Calgary passes ‘Safe and Inclusive Access’ bylaw

The Safe and Inclusive Access bylaw has been passed by Calgary’s City Council. The bylaw comes into effect after protestors hindered all-age drag story times at Calgary public libraries.

By Tiffany Goodwein and James Paracy

Calgary city council passed the “Safe and Inclusive Access” bylaw, which is meant to create safe access to libraries and recreational facilities.

It passed late Tuesday afternoon by a vote of 10-5, with councillors Andre Chabot, Dan McLean, Jennifer Wyness, Sonya Sharp, and Sean Chu opposed.

The City of Calgary says it is committed to ensuring “all Calgarians who wish to access public services and facilities are not being exposed to messaging or behaviour that is hateful, intimidates, harasses, or discriminates.”

The bylaw puts a 100-metre protest-free zone around all recreation facilities and libraries. It was initially brought forward after hateful protests targeting the 2SLGBTQ+ community took place at drag story time events.

According to Calgary police, an event called “Reading with Royalty” saw 36-year-old pastor Derek Reimer disrupt it by “shouting homophobic and transphobic slurs with children and parents in attendance.” He has since been charged with six counts of harassment.

“By not even asking protesters to stop protesting, but simply asking them, ‘hey, can you back up a little bit … when you’re protesting something that is the protected human rights of someone else.'” said Ward 3 Coun. Jasmine Mian.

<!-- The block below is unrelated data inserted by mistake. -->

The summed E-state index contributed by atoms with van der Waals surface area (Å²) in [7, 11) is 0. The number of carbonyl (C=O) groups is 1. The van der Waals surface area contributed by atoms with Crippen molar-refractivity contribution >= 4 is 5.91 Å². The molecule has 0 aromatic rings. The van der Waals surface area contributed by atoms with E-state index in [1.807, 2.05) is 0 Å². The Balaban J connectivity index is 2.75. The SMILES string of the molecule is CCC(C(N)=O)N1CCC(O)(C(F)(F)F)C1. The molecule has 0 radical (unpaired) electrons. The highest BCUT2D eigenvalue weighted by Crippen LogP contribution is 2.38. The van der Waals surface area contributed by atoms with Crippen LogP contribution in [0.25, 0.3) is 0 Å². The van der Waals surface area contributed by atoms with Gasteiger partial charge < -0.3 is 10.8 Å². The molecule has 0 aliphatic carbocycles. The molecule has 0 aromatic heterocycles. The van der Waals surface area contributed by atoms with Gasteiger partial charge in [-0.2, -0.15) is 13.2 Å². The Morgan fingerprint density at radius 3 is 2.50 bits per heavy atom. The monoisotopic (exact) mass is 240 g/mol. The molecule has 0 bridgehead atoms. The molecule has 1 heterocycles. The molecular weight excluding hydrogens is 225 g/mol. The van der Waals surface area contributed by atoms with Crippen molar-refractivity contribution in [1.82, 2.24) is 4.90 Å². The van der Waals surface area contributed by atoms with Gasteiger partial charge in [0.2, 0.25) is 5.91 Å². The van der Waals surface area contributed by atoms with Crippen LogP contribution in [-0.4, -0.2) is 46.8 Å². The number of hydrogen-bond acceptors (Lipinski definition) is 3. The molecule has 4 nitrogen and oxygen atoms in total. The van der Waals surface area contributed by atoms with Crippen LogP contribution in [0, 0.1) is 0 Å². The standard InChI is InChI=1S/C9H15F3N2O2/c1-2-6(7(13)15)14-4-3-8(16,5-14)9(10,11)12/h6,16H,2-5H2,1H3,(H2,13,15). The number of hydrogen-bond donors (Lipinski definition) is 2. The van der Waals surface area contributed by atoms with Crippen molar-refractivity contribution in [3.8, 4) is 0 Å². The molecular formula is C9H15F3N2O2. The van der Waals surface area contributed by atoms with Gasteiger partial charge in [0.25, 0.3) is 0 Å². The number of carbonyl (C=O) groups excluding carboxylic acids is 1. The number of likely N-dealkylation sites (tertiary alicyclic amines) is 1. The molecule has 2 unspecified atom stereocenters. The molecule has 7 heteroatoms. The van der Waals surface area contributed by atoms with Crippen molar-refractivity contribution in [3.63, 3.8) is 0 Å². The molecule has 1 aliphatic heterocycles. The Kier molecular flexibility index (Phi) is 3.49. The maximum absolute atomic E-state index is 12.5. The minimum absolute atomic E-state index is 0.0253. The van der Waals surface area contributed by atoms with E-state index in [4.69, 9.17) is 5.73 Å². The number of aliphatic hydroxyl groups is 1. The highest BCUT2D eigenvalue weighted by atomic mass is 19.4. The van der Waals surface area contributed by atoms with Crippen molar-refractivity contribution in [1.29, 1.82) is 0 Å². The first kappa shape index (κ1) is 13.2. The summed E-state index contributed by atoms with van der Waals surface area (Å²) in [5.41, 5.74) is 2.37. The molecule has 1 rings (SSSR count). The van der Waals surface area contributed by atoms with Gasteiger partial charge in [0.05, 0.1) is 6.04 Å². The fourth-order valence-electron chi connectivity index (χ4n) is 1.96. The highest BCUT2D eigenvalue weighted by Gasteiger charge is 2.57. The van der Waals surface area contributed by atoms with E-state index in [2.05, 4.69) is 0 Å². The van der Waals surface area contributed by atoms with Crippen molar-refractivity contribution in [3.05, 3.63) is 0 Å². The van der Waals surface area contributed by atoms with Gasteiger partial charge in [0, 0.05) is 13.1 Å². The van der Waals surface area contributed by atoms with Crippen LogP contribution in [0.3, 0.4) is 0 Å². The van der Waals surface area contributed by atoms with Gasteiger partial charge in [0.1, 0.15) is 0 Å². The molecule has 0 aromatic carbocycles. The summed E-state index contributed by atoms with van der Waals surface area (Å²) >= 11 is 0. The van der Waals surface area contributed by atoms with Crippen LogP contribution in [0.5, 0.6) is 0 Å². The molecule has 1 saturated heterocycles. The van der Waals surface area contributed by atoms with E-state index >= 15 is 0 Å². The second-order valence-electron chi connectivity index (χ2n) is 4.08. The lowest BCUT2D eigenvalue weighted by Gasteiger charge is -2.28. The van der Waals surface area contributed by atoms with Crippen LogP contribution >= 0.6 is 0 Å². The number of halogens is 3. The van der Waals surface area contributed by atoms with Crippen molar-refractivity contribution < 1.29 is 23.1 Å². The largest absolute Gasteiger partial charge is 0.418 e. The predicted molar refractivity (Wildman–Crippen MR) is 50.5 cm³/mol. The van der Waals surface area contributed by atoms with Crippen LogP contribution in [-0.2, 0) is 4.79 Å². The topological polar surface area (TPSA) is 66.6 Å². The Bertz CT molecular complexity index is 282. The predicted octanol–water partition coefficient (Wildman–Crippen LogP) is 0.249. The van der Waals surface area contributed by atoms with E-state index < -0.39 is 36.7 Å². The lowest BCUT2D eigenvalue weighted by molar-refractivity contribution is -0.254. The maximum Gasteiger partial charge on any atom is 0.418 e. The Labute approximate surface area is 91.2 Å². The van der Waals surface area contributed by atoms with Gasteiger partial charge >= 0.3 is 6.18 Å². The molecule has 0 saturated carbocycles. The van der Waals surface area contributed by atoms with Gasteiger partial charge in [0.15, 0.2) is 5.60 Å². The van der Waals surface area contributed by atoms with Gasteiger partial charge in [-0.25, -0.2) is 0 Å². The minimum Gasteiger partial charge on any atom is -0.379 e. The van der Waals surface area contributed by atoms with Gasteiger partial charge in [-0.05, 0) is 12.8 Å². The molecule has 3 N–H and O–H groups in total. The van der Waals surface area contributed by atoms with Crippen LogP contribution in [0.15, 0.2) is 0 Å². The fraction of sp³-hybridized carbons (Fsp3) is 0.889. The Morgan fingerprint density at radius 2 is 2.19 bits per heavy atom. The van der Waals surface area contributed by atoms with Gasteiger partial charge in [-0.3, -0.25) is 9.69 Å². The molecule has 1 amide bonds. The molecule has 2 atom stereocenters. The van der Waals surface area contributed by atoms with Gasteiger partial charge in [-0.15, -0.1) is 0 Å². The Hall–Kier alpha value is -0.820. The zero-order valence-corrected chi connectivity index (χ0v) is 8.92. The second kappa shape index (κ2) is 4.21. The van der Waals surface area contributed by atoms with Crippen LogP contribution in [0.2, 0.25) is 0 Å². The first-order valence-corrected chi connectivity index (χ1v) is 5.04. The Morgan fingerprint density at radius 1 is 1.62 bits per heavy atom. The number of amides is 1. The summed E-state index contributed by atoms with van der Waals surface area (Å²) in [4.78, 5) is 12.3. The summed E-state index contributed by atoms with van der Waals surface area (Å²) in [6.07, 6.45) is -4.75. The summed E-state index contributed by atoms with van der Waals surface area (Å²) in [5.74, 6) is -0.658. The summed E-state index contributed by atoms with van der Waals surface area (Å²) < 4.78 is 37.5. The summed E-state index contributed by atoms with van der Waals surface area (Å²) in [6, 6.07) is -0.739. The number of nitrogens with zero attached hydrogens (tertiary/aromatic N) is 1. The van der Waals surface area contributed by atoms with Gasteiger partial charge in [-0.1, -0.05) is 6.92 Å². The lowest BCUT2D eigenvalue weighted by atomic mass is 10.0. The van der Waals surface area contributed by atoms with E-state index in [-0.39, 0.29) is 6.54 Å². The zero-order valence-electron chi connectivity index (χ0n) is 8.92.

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Those who voted against the bylaw expressed concerns it was being rushed and argued more time was needed to make sure the city gets this decision right.

“It is wrong. It’s unfortunate that we’re here. But we also have to be cautious about creating boomerang bylaws that hurt those we intend to protect,” said Ward 2 Coun. Wyness.

“The chaotic scramble to get answers to questions over the weekend, to approve a bylaw that has jail time, is unacceptable governance.”

In a release, the city says the new bylaw creates “access zones” where all Calgarians can safely access public facilities.

“With our partners at Calgary Police Service, we will continue to ensure harassment of others, or violations of excessive noise or other Bylaw offences, are monitored, investigated and enforced. This can include us enforcing at the time of an offence, during an event, or in many cases, after the fact,” the release reads.

A second related vote included adding “intimidation” to the current public behaviour bylaw.

It passed with a vote of 11-4, with Chabot, McLean, Wyness, and Chu opposed.

Council is scheduled to revisit the bylaw on April 25 to determine its impact on the community and potentially bring forward further recommendations.

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